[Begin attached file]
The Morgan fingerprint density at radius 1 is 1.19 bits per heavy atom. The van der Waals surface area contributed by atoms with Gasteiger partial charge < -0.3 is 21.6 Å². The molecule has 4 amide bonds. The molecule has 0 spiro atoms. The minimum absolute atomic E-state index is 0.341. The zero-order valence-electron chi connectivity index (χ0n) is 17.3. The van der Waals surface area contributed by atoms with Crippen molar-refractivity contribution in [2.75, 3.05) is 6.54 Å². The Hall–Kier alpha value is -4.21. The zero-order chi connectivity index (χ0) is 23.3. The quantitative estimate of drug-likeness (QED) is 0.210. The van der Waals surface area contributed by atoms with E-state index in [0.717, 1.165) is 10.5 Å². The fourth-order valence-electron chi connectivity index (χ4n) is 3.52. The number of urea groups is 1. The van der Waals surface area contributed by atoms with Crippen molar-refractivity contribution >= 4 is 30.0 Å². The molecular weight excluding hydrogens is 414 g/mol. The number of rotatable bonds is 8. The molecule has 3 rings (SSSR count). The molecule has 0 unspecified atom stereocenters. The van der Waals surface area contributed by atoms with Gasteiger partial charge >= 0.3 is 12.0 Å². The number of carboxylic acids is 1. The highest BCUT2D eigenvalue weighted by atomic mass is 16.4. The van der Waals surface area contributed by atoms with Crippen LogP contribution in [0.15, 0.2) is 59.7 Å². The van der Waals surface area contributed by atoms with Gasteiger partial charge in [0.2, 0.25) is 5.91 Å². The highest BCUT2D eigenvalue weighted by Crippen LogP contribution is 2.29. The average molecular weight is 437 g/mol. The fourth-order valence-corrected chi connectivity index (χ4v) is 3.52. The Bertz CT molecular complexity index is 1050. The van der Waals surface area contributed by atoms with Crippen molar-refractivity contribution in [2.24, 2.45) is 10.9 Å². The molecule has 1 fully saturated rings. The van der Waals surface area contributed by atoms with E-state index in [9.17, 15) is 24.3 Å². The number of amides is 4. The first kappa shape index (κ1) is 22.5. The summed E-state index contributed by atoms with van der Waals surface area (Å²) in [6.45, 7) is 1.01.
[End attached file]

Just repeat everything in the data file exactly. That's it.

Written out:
The Morgan fingerprint density at radius 1 is 1.19 bits per heavy atom. The van der Waals surface area contributed by atoms with Gasteiger partial charge < -0.3 is 21.6 Å². The molecule has 4 amide bonds. The molecule has 0 spiro atoms. The minimum absolute atomic E-state index is 0.341. The zero-order valence-electron chi connectivity index (χ0n) is 17.3. The van der Waals surface area contributed by atoms with Crippen molar-refractivity contribution in [2.75, 3.05) is 6.54 Å². The Hall–Kier alpha value is -4.21. The zero-order chi connectivity index (χ0) is 23.3. The quantitative estimate of drug-likeness (QED) is 0.210. The van der Waals surface area contributed by atoms with E-state index in [0.717, 1.165) is 10.5 Å². The fourth-order valence-electron chi connectivity index (χ4n) is 3.52. The number of urea groups is 1. The van der Waals surface area contributed by atoms with Crippen molar-refractivity contribution >= 4 is 30.0 Å². The molecular weight excluding hydrogens is 414 g/mol. The number of rotatable bonds is 8. The molecule has 3 rings (SSSR count). The molecule has 0 unspecified atom stereocenters. The van der Waals surface area contributed by atoms with Gasteiger partial charge >= 0.3 is 12.0 Å². The number of carboxylic acids is 1. The highest BCUT2D eigenvalue weighted by atomic mass is 16.4. The van der Waals surface area contributed by atoms with Crippen LogP contribution in [0.15, 0.2) is 59.7 Å². The van der Waals surface area contributed by atoms with Gasteiger partial charge in [0.2, 0.25) is 5.91 Å². The highest BCUT2D eigenvalue weighted by Crippen LogP contribution is 2.29. The average molecular weight is 437 g/mol. The fourth-order valence-corrected chi connectivity index (χ4v) is 3.52. The Bertz CT molecular complexity index is 1050. The van der Waals surface area contributed by atoms with Crippen molar-refractivity contribution in [2.24, 2.45) is 10.9 Å². The molecule has 1 fully saturated rings. The van der Waals surface area contributed by atoms with E-state index in [9.17, 15) is 24.3 Å². The number of amides is 4. The first kappa shape index (κ1) is 22.5. The summed E-state index contributed by atoms with van der Waals surface area (Å²) in [6.45, 7) is 1.01.